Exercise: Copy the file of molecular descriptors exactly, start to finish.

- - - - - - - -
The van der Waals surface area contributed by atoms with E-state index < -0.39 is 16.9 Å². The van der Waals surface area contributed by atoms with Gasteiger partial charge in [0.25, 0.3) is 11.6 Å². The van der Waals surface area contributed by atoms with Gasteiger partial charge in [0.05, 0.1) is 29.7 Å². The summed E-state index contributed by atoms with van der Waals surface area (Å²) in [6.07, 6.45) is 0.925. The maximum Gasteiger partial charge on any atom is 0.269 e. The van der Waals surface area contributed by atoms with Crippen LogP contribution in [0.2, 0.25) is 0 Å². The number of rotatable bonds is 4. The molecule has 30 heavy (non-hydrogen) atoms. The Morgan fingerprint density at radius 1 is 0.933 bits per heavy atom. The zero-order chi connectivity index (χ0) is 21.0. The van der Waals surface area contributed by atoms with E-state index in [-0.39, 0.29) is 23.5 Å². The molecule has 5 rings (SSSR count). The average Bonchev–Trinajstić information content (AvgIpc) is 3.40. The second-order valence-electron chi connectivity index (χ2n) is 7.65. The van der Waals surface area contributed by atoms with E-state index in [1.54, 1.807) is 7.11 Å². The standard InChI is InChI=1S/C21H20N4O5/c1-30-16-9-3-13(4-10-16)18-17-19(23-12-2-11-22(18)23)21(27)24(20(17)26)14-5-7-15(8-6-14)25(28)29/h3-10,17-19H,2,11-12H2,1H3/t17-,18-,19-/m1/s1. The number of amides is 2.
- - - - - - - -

The van der Waals surface area contributed by atoms with E-state index < -0.39 is 16.9 Å². The van der Waals surface area contributed by atoms with Gasteiger partial charge in [0.25, 0.3) is 11.6 Å². The van der Waals surface area contributed by atoms with Gasteiger partial charge in [0.05, 0.1) is 29.7 Å². The summed E-state index contributed by atoms with van der Waals surface area (Å²) in [6.07, 6.45) is 0.925. The maximum Gasteiger partial charge on any atom is 0.269 e. The van der Waals surface area contributed by atoms with Crippen LogP contribution in [0.2, 0.25) is 0 Å². The number of rotatable bonds is 4. The molecule has 30 heavy (non-hydrogen) atoms. The Morgan fingerprint density at radius 1 is 0.933 bits per heavy atom. The zero-order chi connectivity index (χ0) is 21.0. The van der Waals surface area contributed by atoms with E-state index in [-0.39, 0.29) is 23.5 Å². The molecule has 5 rings (SSSR count). The average Bonchev–Trinajstić information content (AvgIpc) is 3.40. The second-order valence-electron chi connectivity index (χ2n) is 7.65. The van der Waals surface area contributed by atoms with E-state index in [1.54, 1.807) is 7.11 Å². The standard InChI is InChI=1S/C21H20N4O5/c1-30-16-9-3-13(4-10-16)18-17-19(23-12-2-11-22(18)23)21(27)24(20(17)26)14-5-7-15(8-6-14)25(28)29/h3-10,17-19H,2,11-12H2,1H3/t17-,18-,19-/m1/s1. The number of amides is 2.